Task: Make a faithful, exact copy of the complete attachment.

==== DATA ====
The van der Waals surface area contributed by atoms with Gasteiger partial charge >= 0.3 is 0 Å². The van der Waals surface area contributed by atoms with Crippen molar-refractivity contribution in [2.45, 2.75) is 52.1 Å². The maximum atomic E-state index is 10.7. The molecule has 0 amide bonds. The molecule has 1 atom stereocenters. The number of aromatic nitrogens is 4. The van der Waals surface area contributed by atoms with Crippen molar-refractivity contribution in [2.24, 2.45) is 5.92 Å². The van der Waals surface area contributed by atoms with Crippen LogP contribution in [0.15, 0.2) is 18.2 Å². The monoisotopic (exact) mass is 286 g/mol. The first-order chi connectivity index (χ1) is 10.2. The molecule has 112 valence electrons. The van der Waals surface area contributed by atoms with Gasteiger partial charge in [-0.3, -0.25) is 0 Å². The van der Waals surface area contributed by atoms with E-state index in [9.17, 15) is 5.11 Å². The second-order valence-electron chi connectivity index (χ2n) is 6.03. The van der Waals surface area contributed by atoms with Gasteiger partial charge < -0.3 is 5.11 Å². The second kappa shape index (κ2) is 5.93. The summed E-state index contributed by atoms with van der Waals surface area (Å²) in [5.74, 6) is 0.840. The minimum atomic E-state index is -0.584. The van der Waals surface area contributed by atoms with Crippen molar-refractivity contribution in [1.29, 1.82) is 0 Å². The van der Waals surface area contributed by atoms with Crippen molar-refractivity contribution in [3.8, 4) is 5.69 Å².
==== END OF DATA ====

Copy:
The van der Waals surface area contributed by atoms with Gasteiger partial charge >= 0.3 is 0 Å². The van der Waals surface area contributed by atoms with Crippen molar-refractivity contribution in [2.45, 2.75) is 52.1 Å². The maximum atomic E-state index is 10.7. The molecule has 0 amide bonds. The molecule has 1 atom stereocenters. The number of aromatic nitrogens is 4. The van der Waals surface area contributed by atoms with Crippen molar-refractivity contribution in [2.24, 2.45) is 5.92 Å². The van der Waals surface area contributed by atoms with Crippen LogP contribution in [0.15, 0.2) is 18.2 Å². The monoisotopic (exact) mass is 286 g/mol. The first-order chi connectivity index (χ1) is 10.2. The molecule has 112 valence electrons. The van der Waals surface area contributed by atoms with Gasteiger partial charge in [-0.3, -0.25) is 0 Å². The van der Waals surface area contributed by atoms with E-state index in [9.17, 15) is 5.11 Å². The second-order valence-electron chi connectivity index (χ2n) is 6.03. The van der Waals surface area contributed by atoms with Gasteiger partial charge < -0.3 is 5.11 Å². The second kappa shape index (κ2) is 5.93. The summed E-state index contributed by atoms with van der Waals surface area (Å²) in [5.74, 6) is 0.840. The minimum atomic E-state index is -0.584. The van der Waals surface area contributed by atoms with Crippen molar-refractivity contribution in [1.29, 1.82) is 0 Å². The van der Waals surface area contributed by atoms with Crippen molar-refractivity contribution in [3.8, 4) is 5.69 Å².